In this post, I discuss the basics of robo advice, its pros and cons for the benefit of the interested layman as a lead up to the launch of the freefincal robo advisory template next week.
What is robo advisory?
Suppose you wish to plan for your daughter’s college expenses 10 years from now and wish to know how much has to be invested and where. Let us consider the inputs and outputs of this calculation.
1: The current cost of the education you have in mind (hard to come up with a number as this can change down the line, but we need some input to start with).
2: The rate at which this cost increases year upon year.
3: The return expected from the investment.
These three inputs are enough to provide the basic output: monthly investment necessary.
Even in this simple calculation, notice that input 1 is personal and inputs 2 and 3 are technical. While input 2 is only guesswork, there is a lot more to input 3, the return.
The return expected from the investment is not just a number. We need to decide how much to invest in equity and how much in fixed income. We need to know the kind of return we can expect from these over 10 years. Then we need to decide how to vary the equity allocation and fixed income allocation as the time for college admission nears. We also need to factor in taxes.
All these are possible in the several calculators available here. In a calculator, you the user enters both the personal data and technical data.
A robo-adviser is a calculator or piece of code that accepts only personal information and pre-determines the technical input, depending on the age of the person, investment tenure and risk appetite of the person (if sought).
It then outputs an investment strategy (asset allocation for each year) with product categories and products to invest in. If you invest “via” the robo website, then they also can remind you to rebalance the portfolio periodically and also fund change recommendations.
The trouble is, even if the robo adviser suggests commission free products (eg. direct mutual funds), they often recommend only certain types of products for all needs. For eg. they would recommend only a liquid fund or ultra short term fund for a short term goal and not a bank FD or RD because that will not benefit them in any way. So it is important to recognise that there is a conflict of interest involved in direct robo portals also. This was one of the motivating factors for me to work on robo template.
By offering robo template that is free to use and unattached to any transactions, I can focus on the limitations of robo advice and try to make them better without any fear of favour.
Pros and cons of robo advisory
Consider for a moment what an MBBS degree or a financial planning certificate does. It teaches and trains the student to react in “certain ways” if they notice “certain sets of symptoms”. This is pretty much how an algorithm works at a basic level. So there is a robo element present in every profession. In fact, it is a pretty strong element.
A competent professional is not just a well trained professional. She should be able to adapt and modify her recommendation depending on the needs and status of the patient or client.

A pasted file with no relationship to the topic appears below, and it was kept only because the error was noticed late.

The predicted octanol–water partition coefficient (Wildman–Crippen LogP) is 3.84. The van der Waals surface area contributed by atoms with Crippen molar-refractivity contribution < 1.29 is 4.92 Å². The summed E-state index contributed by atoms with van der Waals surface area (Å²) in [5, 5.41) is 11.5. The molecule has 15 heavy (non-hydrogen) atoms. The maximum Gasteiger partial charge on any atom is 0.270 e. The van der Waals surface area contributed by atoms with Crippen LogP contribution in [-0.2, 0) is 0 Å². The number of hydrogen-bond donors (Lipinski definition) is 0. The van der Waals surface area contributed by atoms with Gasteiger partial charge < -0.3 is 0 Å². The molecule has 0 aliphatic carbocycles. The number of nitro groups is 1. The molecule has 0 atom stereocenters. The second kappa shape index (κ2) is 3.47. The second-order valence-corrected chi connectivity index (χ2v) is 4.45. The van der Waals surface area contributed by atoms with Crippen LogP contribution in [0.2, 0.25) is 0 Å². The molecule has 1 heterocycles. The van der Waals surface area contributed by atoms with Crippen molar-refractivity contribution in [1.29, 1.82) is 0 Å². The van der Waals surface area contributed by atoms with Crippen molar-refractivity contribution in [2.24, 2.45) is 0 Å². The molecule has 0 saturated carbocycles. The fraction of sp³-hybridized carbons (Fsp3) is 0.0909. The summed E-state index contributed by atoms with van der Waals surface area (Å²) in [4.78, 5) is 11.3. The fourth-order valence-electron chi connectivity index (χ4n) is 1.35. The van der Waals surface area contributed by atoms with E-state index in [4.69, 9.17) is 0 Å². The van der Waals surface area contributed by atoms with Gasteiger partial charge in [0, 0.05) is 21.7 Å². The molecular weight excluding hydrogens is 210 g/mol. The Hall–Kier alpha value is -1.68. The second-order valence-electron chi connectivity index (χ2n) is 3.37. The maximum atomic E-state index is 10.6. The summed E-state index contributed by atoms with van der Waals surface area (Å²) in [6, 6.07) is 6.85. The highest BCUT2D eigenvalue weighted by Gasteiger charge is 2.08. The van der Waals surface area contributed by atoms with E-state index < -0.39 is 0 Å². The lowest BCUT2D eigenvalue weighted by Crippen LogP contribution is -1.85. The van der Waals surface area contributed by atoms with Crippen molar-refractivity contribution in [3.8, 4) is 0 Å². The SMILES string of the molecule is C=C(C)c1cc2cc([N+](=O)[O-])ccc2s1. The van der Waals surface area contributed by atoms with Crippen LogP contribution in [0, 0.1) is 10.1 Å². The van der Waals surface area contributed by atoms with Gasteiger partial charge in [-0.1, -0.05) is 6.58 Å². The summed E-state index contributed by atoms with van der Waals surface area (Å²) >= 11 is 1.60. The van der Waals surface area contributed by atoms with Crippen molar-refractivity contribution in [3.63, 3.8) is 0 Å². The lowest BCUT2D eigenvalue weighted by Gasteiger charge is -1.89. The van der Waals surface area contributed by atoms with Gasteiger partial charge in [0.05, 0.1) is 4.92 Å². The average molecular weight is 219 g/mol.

The common complaint is that a robo or a piece of software will not be able to do this. This criticism is true in many instances, but this only means that the code does not factor in all relevant situations and needs constant modification. More importantly, the alternatives to robo advice are: true DIY (not AIFW-DIY) or working with a competent, conflict free financial planner. Not easy at all!
When it comes to financial planning, robo advice will work extremely well for young earners with uncluttered portfolios. The challenge is to make it work for older investors and especially those who are retired. This has been one of my core objectives. This area needs sustained efforts.
The first job of a robo advice software is to try and capture all the elements imparted to a financial planner during training. The second job is to capture other factors that come to light only when the financial planner interacts with clients and works on real cases.
The first job is more than possible and has been done by many. And in my case, thanks to some awesome beta-testing by friends, I am reasonably satisfied, but will leave the judgement to you. The second job is an ongoing task for everyone.
The biggest advantage of robo algorithm is that the user does not have to worry about the competence of a planner at least with respect to basics.
The competence of a planner with respect to course corrections is an unknown when we engage them. Wrt robots, the mathematics of investing is already coded in. The user should be able to intelligently modify the inputs as per their changing needs. Users who cannot do this, need to work with a “competent: human advisor.
So a DIY element is mandatory when it comes to robo advice. The user must strive to understand the scope of the algorithm from day one in order to use it better.
To conclude: robo advice plays a big role in our lives even if only consult human professionals. Choosing a good robo platform is as hard as choosing a good financial planner. Let’s Face It: Everyone Needs Do-it-Yourself Skills!
The challenge for robos is to handle a wide range of inputs and cough out a workable plan (free from conflicts if possible*). This is an ongoing process just as a financial planner cannot afford to stop learning.
- My friend Raghavendra Shenoy is fuming right now 🙂
Should I use robo advice?
You can if you are young with a simple portfolio. If you are not so young with a diverse portfolio, then you must be able to judge the quality of advice given and understand the plan of action proposed. Else, approach a human planner.
If you are one of those guys looking for an explanation every time the market falls, a robo will not help. Certainly not mine.
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